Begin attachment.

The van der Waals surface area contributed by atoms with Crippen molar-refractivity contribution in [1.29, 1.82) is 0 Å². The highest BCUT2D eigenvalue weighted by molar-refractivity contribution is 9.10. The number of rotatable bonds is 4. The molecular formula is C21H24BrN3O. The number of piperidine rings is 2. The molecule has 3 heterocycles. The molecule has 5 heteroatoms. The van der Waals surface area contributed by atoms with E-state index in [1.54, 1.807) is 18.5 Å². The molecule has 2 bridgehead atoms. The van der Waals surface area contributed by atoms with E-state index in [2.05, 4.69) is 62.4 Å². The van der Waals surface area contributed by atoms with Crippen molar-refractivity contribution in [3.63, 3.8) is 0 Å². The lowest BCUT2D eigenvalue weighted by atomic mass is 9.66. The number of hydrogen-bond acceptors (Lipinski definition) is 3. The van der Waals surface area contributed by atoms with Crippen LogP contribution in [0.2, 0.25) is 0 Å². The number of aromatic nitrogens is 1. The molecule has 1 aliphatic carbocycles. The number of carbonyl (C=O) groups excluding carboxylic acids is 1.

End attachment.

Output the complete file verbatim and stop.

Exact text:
The van der Waals surface area contributed by atoms with Crippen molar-refractivity contribution in [1.29, 1.82) is 0 Å². The highest BCUT2D eigenvalue weighted by molar-refractivity contribution is 9.10. The number of rotatable bonds is 4. The molecular formula is C21H24BrN3O. The number of piperidine rings is 2. The molecule has 3 heterocycles. The molecule has 5 heteroatoms. The van der Waals surface area contributed by atoms with E-state index in [1.54, 1.807) is 18.5 Å². The molecule has 2 bridgehead atoms. The van der Waals surface area contributed by atoms with E-state index in [2.05, 4.69) is 62.4 Å². The van der Waals surface area contributed by atoms with Crippen molar-refractivity contribution in [3.63, 3.8) is 0 Å². The lowest BCUT2D eigenvalue weighted by atomic mass is 9.66. The number of hydrogen-bond acceptors (Lipinski definition) is 3. The van der Waals surface area contributed by atoms with Crippen LogP contribution in [0.2, 0.25) is 0 Å². The number of aromatic nitrogens is 1. The molecule has 1 aliphatic carbocycles. The number of carbonyl (C=O) groups excluding carboxylic acids is 1.